WhitewolfStark

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About WhitewolfStark

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  1. Agreed. In fact IIRC when the Clans attacked Catelyn's group they went something like: Stark who?
  2. The Ultimate Winds of Winter Resource

    It's the trap that every "successful" artist gets put into if they find financial success during their lifetime. It's a rather common theme--that the thing they get popular for is the thing that the crowd demands more and more of, restricting them to that one expression if the artist wants to continue to be successful. Long Day's Journey into Night is a semi-fictionalized account of Eugene O'Neill's family drama. The stand-in for Eugene O'Neill's father is a popular actor who made a particular character popular on the stage and found financial success repeating it to the point where he can no longer play any role outside of that character as an actor, and as a career. Further the dread of being "typecast" and a known "character actor" for a certain role is a further expounding of this phenomenon from an actor's POV. Shakespeare fell into that lull himself when he had to churn out comedy after comedy after comedy--turning them into rather formulaic affairs. I think that benefitted him overall in the end though, as it gave him the opportunity to learn the formulae so well that he was able to toy with it in later comedies to the benefit of the theater. So, while it is a trap a lot of artists can fall into, if they choose to, they can use that trap as a way to climb out of it if they so choose and fight for it.
  3. GRRM has had time traveling in his other works (predominately sci-fi) and it's explored far similar elements to make me think that Bran messing Walder in the first place makes sense. GRRM when he does time travel likes to have it be consciousnesses that do the time traveling, which he believes negates the whole time loop paradox idea. If your consciousness time travels back to the past, possesses and merges itself with random guy X, and then forces random guy X to murder your grandfather, random guy X murdered your grandfather--you never did, ergot the paradox is "solved" so to speak. I don't agree that the paradox is solved, but that's George's belief in Time Travel, not my own. So since it's Bran's consciousness doing the time travel, I can believe rather easily that Bran does things like that.
  4. Tyrion's joke

    It's a joke that's obviously supposed to complement the Braavosi portrayal of Ned as the loutish drunken idiot in the play scenes. What I took from the joke: Starks are so drunken and obsessive over their alcohol, that they can't bear to miss even a fly's worth of it. If anything the joke felt rather out of place, to be honest.
  5. Dinklage can make something out of complete nothing!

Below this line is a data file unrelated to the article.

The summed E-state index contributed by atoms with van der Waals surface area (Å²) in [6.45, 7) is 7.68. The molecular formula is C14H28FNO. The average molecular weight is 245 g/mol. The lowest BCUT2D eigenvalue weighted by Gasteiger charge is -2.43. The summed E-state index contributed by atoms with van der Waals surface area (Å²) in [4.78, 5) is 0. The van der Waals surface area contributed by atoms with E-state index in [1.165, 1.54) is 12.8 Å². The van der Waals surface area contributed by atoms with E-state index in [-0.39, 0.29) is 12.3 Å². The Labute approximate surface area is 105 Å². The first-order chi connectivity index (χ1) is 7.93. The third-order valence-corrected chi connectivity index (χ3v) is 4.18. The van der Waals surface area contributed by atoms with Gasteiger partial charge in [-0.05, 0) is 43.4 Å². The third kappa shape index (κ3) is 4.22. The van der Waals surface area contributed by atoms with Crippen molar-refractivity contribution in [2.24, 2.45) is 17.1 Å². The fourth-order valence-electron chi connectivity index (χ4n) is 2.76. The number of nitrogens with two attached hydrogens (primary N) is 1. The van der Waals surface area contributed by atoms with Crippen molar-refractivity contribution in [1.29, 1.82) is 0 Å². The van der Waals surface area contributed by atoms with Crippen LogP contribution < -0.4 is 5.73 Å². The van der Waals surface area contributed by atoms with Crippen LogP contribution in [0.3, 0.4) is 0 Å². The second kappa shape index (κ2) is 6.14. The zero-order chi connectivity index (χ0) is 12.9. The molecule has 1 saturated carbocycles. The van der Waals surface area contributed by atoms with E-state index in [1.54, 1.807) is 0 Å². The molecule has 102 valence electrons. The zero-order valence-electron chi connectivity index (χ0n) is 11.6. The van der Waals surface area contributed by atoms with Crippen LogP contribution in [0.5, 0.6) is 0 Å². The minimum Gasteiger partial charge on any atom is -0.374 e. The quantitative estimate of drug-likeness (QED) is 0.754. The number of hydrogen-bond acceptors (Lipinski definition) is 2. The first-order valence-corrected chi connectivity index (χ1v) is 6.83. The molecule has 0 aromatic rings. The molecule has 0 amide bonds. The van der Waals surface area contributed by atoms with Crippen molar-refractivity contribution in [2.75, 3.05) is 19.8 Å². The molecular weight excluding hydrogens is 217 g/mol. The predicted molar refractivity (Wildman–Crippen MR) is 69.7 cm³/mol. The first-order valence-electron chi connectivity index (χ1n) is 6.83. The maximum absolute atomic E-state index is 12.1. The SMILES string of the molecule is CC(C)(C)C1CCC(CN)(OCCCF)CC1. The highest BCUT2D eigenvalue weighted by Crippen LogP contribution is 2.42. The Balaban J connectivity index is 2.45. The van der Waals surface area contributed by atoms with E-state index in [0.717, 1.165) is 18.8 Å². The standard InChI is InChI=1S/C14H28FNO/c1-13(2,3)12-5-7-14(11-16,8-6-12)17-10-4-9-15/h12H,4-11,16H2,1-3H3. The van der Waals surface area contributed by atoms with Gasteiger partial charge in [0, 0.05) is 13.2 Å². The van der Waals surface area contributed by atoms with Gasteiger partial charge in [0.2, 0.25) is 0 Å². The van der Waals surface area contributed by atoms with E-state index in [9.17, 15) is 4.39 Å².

Peter Dinklage is great at smart-ass humor, it's what most of his career was before Game of Thrones, and why I could understand why they cast him, as Dinklage has been playing that kind of character all his career. Best example I can think of off the top of my head is Penelope (2006) where he plays an investigative reporter with a grudge that's played for laughs with a "smart-ass" manner. I can then also understand why Dinklage jumped at the opportunity to move beyond that constraining character type in GOT when the opportunity in the show presented itself to portray Tyrion differently than in the books. It's hard however to undo that move once it's been played. It's hard to make Tyrion a smart-alec Imp once again after getting the High Septon to sanctify him, and clearly the writers don't want to, and don't know what to do with that kind of direction. It also doesn't help that Tyrion is clearly playing out Barristan's plot for him. What would likely make sense with Barristan making all these political mistakes, and being "tragically" too old and honorable to adapt to a strange and foreign culture or see the wolves among the sheep, simply makes Tyrion in his situation look like he's taken a bunch of stupid pills by comparison. Trying to shoe Tyrion into a Barristan shaped hole thus makes for a plot which neither serves Tyrion, nor the story as a whole IMO. The purpose Tyrion has in the books at this point, I'm convinced is to be the Robert of Artois for Dany's Edward III, I.E. he that gets her up off her Meerenese bench moving her butt to take Westeros and the Iron Throne, like Robert of Artois pushed Edward III to invade France (because Robert of Artois was down on his last card on getting his perceived rightful inheritance and pushing for a rival claimant to the throne who might then put him in place, was the only option left). Similarly to Robert of Artois, I don't expect Tyrion to live much longer after serving this final purpose, but to tragically die en route, and within sight of Westeros before the invasion and his desire for revenge against his relations who wronged him can be satiated.